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Powassan Encephalitis

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What is Powassan Encephalitis?
Powassan encephalitis is a serious but rare tick-borne illness caused by the Powassan virus. The virus was named after the town of Powassan, Ontario where the virus was first isolated in 1958.

Where has this virus been found?
Although human illness is rare and most infections do not cause disease, Powassan virus has been found in North America and South Eastern Siberia. Between 1958 and 1999, only 12 human cases of Powassan encephalitis have been known to occur in Canada. The virus has caused clinical disease in people in Ontario, Quebec and New Brunswick.
Groundhog ticks are capable of carrying and transmitting the Powassan virus.

How is this virus transmitted?
Even with a bite from an infected tick, there is only a small chance of getting Powassan encephalitis. Ticks are slow feeders so it takes time before the virus can be transmitted to your blood.

This virus can be transmitted to humans through the bite of an infected tick from the following species:

  • Groundhog/Woodchuck tick (ixodes cookei)
  • Squirrel tick (Ixodes marxi)
  • Rocky Mountain Wood tick (Dermacentor andersoni)
  • Ixodes spinipalpus

It may also be transmitted by consumption of raw milk from certain infected animals.
It cannot be transmitted from person-to-person.

The groundhog or woodchuck tick (Ixodes cookei) is commonly found throughout Ontario near nests or burrows and prefers to feed on groundhogs, squirrels, chipmunks, mice, porcupines, raccoons and skunks. This species of tick rarely contacts and bites humans.

What are the symptoms of Powassan Encephalitis?
The Powassan encephalitis virus causes inflammation and swelling in the lining of the brain and spinal cord (encephalitis and meningoencephalitis). Should infection occur, symptoms should present themselves within 4-18 days after the bite.

Initial symptoms include:

  • headache,
  • fever,
  • stiff neck,
  • drowsiness,
  • nausea and,
  • vomiting

How is Powassan Encephalitis diagnosed?
Blood tests are available for diagnosis. However, testing may react with antibodies of other flaviviruses such as degue, St. Louis encephalitis and yellow fever so an epidemiologic history of the patient is crucial to distinguish among them.

What is the treatment?
There is no specific treatment or medication for Powassan encephalitis. Medical attention should be sought if symptoms develop over the next two weeks.

If Powassan encephalitis develops, supportive care can be provided.

How can I prevent being exposed to the Powassan virus?
The best method to avoid exposure to the Powassan virus is to avoid being bitten by a tick.

Tick Avoidance Tips

For yourself:

  • Don’t walk barelegged in tall grass, wooded areas or marshlands.
  • Try to stay in the centre of a cleared trail to avoid contact with overgrown grass, brush, and leaf litter.
  • Wear long sleeves, slacks and fully-closed boots or shoes when walking in grassy or wooded areas.
  • Tuck your pant legs into your socks.
  • Conduct a “tick check” on yourself, your family and your pets after exposure to tick habitat.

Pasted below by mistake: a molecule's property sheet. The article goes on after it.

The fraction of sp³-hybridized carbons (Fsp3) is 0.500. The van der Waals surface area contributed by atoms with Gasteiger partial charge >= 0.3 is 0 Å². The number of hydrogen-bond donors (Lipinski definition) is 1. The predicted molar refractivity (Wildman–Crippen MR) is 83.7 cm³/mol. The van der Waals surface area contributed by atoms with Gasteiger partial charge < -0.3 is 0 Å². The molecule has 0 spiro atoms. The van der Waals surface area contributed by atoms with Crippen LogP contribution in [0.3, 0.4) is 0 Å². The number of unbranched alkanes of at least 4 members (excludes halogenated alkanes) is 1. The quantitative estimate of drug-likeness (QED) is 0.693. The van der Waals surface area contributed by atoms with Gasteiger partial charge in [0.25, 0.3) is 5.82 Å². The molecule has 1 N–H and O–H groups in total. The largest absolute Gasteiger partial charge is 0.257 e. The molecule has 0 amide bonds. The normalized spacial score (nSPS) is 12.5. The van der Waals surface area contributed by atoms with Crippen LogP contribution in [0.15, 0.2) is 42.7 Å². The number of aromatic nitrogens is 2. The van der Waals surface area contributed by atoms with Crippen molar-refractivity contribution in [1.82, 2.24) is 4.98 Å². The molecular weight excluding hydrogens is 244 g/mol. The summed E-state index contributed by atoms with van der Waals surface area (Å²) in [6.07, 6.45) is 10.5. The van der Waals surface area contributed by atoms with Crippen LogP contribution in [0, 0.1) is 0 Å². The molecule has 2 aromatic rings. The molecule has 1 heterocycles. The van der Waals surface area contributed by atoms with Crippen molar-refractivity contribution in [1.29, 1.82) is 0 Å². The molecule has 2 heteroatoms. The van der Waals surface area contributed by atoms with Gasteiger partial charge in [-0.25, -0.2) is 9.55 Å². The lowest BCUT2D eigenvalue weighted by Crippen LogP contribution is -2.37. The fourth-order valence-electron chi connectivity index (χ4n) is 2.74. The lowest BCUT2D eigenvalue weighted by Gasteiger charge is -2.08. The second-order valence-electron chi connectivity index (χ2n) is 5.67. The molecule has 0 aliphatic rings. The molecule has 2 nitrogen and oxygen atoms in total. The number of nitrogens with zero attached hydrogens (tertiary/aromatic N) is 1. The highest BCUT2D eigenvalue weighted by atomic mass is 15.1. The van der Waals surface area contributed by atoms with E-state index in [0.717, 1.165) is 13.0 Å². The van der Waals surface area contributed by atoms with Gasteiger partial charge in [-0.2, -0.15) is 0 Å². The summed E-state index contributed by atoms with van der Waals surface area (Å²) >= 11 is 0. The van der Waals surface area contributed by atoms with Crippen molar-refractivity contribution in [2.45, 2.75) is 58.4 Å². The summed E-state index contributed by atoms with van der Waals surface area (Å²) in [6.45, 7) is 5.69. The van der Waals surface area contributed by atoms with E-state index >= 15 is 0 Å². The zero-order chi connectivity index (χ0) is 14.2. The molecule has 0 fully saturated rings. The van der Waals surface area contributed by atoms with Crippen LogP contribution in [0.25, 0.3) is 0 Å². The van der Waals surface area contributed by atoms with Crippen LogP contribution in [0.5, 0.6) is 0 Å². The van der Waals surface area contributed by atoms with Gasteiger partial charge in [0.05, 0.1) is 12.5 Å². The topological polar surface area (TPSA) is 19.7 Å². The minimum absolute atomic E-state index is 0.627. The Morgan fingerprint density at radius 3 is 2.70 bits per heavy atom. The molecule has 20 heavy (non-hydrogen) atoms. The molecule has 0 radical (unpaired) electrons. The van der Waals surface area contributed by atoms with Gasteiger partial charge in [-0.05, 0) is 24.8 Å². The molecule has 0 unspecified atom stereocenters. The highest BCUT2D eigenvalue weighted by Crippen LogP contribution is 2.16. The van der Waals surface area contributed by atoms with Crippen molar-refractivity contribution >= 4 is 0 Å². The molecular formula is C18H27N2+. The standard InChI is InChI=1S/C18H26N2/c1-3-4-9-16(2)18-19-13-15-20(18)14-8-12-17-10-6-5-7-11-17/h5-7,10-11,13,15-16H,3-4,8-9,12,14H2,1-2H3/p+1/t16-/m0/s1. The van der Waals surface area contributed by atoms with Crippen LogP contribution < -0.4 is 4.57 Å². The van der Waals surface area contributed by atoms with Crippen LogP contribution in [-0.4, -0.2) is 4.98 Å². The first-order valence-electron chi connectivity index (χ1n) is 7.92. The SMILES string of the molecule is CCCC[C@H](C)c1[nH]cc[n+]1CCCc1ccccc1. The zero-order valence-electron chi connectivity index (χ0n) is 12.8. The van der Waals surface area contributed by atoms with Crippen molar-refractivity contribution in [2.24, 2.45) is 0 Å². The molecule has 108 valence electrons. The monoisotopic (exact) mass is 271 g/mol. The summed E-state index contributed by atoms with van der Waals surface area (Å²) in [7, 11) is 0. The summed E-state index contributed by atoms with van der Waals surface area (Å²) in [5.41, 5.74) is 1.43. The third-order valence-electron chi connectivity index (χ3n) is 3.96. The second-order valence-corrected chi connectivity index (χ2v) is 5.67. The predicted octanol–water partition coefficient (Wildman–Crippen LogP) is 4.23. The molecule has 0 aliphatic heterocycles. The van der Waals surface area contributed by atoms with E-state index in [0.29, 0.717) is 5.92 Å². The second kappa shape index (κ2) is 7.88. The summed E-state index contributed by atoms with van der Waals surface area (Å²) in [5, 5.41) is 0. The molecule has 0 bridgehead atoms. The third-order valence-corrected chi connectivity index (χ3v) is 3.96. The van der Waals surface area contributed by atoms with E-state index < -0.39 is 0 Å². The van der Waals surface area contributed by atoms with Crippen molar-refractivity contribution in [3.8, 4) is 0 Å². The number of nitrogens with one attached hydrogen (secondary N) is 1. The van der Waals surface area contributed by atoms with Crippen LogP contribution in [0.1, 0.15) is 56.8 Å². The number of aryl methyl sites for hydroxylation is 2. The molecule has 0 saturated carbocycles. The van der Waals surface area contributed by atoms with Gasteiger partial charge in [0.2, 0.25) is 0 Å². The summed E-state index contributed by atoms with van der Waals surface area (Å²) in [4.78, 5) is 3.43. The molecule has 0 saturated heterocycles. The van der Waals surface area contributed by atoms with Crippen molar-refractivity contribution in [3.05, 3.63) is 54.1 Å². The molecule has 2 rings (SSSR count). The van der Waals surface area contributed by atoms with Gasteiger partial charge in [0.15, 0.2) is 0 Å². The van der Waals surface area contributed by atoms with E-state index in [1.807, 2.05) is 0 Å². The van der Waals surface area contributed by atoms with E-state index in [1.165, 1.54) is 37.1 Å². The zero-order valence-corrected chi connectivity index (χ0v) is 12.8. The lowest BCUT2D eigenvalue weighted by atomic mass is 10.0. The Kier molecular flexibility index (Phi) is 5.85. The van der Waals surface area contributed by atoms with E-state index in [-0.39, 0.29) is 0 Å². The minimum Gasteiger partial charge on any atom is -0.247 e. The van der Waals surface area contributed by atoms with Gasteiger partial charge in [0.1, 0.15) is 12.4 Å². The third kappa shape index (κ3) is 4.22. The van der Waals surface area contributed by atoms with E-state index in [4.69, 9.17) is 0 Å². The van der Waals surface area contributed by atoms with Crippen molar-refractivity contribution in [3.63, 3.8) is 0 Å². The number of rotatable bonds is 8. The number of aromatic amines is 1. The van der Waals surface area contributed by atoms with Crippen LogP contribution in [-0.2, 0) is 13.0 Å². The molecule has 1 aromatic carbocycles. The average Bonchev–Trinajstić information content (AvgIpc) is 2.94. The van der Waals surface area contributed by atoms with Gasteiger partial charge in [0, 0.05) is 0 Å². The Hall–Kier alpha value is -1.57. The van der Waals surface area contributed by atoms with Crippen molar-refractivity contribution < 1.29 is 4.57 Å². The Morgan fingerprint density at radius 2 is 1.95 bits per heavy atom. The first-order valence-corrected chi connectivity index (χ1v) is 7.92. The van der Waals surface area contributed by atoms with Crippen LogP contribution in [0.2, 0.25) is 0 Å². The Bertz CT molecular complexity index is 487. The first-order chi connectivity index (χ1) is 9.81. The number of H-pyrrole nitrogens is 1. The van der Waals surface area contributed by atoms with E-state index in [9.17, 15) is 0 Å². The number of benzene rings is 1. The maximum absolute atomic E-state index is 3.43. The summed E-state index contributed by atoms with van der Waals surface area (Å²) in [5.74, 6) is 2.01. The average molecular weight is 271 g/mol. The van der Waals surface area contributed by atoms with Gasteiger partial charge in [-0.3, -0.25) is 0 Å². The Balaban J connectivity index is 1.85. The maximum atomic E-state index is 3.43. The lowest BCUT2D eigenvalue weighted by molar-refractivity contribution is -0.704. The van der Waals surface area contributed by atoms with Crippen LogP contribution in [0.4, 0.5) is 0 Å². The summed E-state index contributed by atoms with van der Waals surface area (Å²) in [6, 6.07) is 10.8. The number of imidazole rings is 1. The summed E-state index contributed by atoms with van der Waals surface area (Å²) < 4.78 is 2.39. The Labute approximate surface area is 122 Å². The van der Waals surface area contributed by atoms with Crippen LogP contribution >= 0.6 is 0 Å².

• Wear light-coloured clothing to make the ticks easier to find.
  • Insect repellents containing DEET (N,N-diethyl-meta-toluamide) are useful and can be sprayed onto clothing, especially pants and socks. Please read the label when using any repellents, in particular when using them on young children. For safety tips on using personal insect repellents containing DEET, visit the following website: and search “insect repellents.”

For your pets:

  • Check your pets for ticks daily, especially after they spend time outdoors.
  • If you find a tick on your pet, remove it right away.
  • Ask your veterinarian to conduct a tick check at each exam.
  • Talk to your veterinarian about tickborne diseases in your area.
  • Reduce tick habitat in your yard.
  • Talk with your veterinarian about using tick preventive products on your pet.

For your yard:

  • Remove ideal tick habitat from your property, such as brush and leaf litter.
  • Keep your lawn short (<16cm).
  • Place a 3-ft wide barrier of wood chips or gravel between lawns and wooded areas and around patios and play equipment. This will restrict tick migration into recreational areas.
  • Keep tables, swing sets, play equipment, etc. away from woods, shrubs and tall grass. Place in a sunny location, if possible.
  • Remove possible rodent habitats around your property (e.g. stack wood neatly in dry areas away from house).

Tick Removal

  • Prompt removal of ticks from your skin will help prevent infection, since transmission of the disease agent usually requires the tick to be attached for a longer period of time.
  • Using fine-tipped tweezers, carefully grasp the tick as close to your skin as possible. Pull it straight out, gently but firmly.
  • Don’t squeeze it. Squeezing the tick can cause the disease agent to be accidentally introduced into your body.
  • Don’t put anything on the tick, or try to burn the tick off.
  • Thoroughly cleanse the bite site with rubbing alcohol and/or soap and water.

Tick Identification

  • After the tick has been removed, place it in screw-top bottle (e.g. pill vial), and take it to your doctor. They can send it to the Ontario Public Health Laboratory for identification.
  • Establishing the type of tick may help to assess your risk.
  • It is important to remember where you most likely acquired the tick.

Note: Tick identification only is available. Ticks submitted will not be tested for the Powassan virus.

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